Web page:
'Build America Bonds' Forever, or Nevermore?

The Obama administration supports extending them. But if Congress fails to act, we may see a blizzard of BABs this December.
February 11, 2010 AT 3:00 AM
Girard Miller
By Girard Miller  |  columnist
Girard Miller is the Public Money columnist for GOVERNING and a senior strategist at the PFM Group.

The Obama administration has signaled that it would favor extending the popular Build America Bonds (BABs) feature of last year's stimulus bill. This arrangement allows normally tax-exempt states and municipalities to issue taxable bonds at higher interest rates, but receive a federal subsidy of 35 percent of their interest expenses. The program was intended to provide incentives to states and localities to build infrastructure projects and spur employment. It's due to expire this December.

The administration proposes extending the BAB subsidy program permanently, albeit with a lower federal interest rebate of 28 percent rather than the current 35 percent. Most states and localities would applaud this approach, which provides certainty in the markets, and still offers a compelling incentive to fund programs this way. To provide a long-run perspective that looks beyond today's market anomalies, the recent interest rate on high-grade taxable corporate bonds last week was 5.56 percent according to Barrons' weekly index, compared with a tax-exempt yield of 4.36 percent on 20 high-grade general obligation municipal bonds. Just using those numbers for a frame of reference, a 28 percent subsidy on the average taxable corporate bond would reduce its cost to 4 percent, which would be below the average tax-exempt muni bond rate and save the index-average issuer 36 basis points (0.36 percent) or about 1/3 of a percent annually. On a $100 million bond issue, that works out a savings of $360,000 annually, with a present-value savings of $4 million to $5 million depending how the deal is structured. Saving 4 or 5 percent of a public-purpose bond issue's face value is obviously worth consideration and public support.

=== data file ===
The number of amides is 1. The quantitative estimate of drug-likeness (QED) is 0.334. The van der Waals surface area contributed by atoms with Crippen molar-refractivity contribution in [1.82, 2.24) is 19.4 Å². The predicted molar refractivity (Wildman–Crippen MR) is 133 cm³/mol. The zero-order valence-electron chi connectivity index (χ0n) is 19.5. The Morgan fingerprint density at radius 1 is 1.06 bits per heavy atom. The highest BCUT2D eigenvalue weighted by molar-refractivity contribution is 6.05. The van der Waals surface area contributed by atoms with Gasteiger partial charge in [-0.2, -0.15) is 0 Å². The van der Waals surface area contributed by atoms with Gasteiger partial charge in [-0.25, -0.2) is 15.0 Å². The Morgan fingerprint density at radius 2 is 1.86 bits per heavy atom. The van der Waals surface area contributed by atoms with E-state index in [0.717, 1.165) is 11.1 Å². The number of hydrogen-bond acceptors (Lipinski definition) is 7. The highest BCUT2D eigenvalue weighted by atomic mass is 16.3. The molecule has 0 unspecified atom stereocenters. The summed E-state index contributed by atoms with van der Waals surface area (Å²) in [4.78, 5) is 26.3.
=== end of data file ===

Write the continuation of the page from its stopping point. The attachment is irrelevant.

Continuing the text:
Of course, it's not that simple in every case. And there will be some issuers who will find it cheaper to fund projects conventionally with tax-exempt paper. Presently, taxable municipal bonds are trading at higher yields than corporates in some areas. Some municipalities have a strong tax-exempt following of investors and get their deals done on the cheap. So a lot depends on local market conditions.

Is a 28 percent subsidy rate appropriate? With federal income tax rates on the rich scheduled to increase from 35 percent to 39.6 percent, and many state income tax rates in the 5 to 10 percent range, a 28 percent subsidy may look chintzy from the municipal perspective. From the U.S. Treasury's perspective, a 28 percent subsidy to municipalities will certainly be a lot cheaper than a 39.6 percent subsidy to Wall Street bankers and the wealthy. Nonetheless, for many municipalities, the net cost of their borrowing will be reduced this way (as described in the prior paragraph), which produces a win-win for the federalist system. At the end of the day, the answer is that there are more taxable investors, including pension funds and foreign investors, than high-bracket tax-exempt investors, so the BAB program has economic merits.